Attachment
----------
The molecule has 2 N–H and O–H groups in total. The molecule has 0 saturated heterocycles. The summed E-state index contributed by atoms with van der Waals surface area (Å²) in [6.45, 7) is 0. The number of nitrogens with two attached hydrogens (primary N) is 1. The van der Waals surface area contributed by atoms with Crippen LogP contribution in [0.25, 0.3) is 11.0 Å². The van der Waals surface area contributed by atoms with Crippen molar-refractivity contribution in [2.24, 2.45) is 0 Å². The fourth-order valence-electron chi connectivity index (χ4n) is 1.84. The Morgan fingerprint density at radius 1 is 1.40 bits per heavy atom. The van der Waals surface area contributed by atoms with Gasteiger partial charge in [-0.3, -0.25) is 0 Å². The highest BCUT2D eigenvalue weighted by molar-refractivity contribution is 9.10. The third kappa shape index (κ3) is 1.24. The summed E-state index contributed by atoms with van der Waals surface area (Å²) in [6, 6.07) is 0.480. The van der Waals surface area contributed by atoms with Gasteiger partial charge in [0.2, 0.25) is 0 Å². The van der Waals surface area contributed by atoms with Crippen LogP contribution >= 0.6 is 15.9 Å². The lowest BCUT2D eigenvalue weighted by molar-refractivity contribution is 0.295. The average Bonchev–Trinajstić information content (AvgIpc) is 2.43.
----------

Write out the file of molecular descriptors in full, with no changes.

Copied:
The molecule has 2 N–H and O–H groups in total. The molecule has 0 saturated heterocycles. The summed E-state index contributed by atoms with van der Waals surface area (Å²) in [6.45, 7) is 0. The number of nitrogens with two attached hydrogens (primary N) is 1. The van der Waals surface area contributed by atoms with Crippen LogP contribution in [0.25, 0.3) is 11.0 Å². The van der Waals surface area contributed by atoms with Crippen molar-refractivity contribution in [2.24, 2.45) is 0 Å². The fourth-order valence-electron chi connectivity index (χ4n) is 1.84. The Morgan fingerprint density at radius 1 is 1.40 bits per heavy atom. The van der Waals surface area contributed by atoms with Gasteiger partial charge in [-0.3, -0.25) is 0 Å². The highest BCUT2D eigenvalue weighted by molar-refractivity contribution is 9.10. The third kappa shape index (κ3) is 1.24. The summed E-state index contributed by atoms with van der Waals surface area (Å²) in [6, 6.07) is 0.480. The van der Waals surface area contributed by atoms with Gasteiger partial charge in [0.2, 0.25) is 0 Å². The van der Waals surface area contributed by atoms with Crippen LogP contribution >= 0.6 is 15.9 Å². The lowest BCUT2D eigenvalue weighted by molar-refractivity contribution is 0.295. The average Bonchev–Trinajstić information content (AvgIpc) is 2.43.